To what degree the destruction of the Jews in Serbia, too, was the first priority of the German occupiers, can clearly be shown on the example of the camp at Sajmište, where the Nazis first had exterminated all Jewish women and children, and only after that they started to use it for other purposes, namely to suppress the uprising and to provide forced-labour for Hitler’s war machine.

Author:

Misko Stanisic

Director of Terraforming

Expert advisors:

Milan Koljanin
PhD Historian, Belgrade Serbia

Sanela Schmid
PhD Historian, Nuremberg Germany

The Holocaust represents the genocide against the Jews, which was systematically planned and carried out by the German Nazis and their collaborators throughout the occupied Europe during the World War II.

The Disastrous Consequences of the Holocaust

The ideology that justified and incited it, the way it was prepared and carried out, the scale and the very quantity of the crimes against the Jews in Europe, all of it make the Holocaust a unique crime in the history of mankind. Consequently, the Jewish population in Europe was almost completely annihilated. Unfortunately, the same goes for Serbia, where almost all Jews perished in the Holocaust.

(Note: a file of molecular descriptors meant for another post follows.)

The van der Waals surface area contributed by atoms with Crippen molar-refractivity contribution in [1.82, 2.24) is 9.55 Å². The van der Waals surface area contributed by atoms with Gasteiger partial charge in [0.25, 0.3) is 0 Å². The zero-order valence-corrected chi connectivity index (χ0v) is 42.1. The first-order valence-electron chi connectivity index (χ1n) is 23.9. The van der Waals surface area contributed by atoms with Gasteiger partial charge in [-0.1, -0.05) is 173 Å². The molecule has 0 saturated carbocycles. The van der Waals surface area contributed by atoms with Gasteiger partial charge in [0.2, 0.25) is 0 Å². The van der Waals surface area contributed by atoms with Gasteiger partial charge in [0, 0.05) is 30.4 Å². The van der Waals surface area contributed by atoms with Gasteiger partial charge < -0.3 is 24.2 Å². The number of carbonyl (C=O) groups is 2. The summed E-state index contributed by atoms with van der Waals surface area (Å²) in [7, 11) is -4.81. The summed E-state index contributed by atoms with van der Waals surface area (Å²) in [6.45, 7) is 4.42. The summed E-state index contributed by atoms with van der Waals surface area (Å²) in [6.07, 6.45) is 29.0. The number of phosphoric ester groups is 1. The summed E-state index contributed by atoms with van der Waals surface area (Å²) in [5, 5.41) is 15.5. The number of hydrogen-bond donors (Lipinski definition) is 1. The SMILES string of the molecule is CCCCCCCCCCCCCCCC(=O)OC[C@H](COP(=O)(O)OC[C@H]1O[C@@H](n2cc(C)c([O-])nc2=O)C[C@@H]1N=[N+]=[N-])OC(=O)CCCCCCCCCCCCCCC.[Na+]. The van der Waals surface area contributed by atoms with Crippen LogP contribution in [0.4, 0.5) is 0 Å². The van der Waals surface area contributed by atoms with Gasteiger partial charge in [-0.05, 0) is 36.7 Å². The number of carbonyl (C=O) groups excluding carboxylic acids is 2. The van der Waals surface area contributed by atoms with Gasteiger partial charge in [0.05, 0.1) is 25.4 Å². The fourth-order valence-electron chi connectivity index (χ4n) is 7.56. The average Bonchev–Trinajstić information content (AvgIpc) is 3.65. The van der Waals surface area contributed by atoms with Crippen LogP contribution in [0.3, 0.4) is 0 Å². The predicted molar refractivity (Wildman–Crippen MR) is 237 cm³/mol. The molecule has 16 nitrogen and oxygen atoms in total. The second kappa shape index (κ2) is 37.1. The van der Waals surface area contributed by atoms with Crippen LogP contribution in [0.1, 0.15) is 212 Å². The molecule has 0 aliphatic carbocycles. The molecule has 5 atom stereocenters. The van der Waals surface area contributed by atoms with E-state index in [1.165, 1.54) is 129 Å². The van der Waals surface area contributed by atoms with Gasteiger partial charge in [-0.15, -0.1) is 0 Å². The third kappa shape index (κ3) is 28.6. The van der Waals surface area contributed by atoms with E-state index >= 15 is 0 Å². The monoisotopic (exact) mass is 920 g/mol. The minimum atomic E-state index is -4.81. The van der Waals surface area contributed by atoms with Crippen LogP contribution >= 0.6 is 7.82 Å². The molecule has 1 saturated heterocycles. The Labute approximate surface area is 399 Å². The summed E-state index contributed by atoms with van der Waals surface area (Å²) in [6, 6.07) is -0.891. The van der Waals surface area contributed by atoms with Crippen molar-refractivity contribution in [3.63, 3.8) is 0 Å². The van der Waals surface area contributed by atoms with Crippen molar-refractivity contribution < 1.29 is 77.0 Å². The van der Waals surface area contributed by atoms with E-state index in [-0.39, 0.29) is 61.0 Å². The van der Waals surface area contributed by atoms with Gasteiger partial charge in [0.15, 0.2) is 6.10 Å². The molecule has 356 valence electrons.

In many places of Europe the few surviving groups of Jews failed to revive the way of life of the pre-war Jewish communities. Many of the few surviving Jews moved to Israel after the war. In the subsequent decades the memory of the victims and the pre-war life of the Jews started fading into oblivion and the process continued incessantly and relentlessly. A famous writer Elie Wiesel once said: “To forget the dead would be akin to killing them a second time.” As a matter of fact, it would mean that the Nazis succeeded in their aims to completely destroy Jews and erase all traces of their existence.

We Learn about Our Past – and Future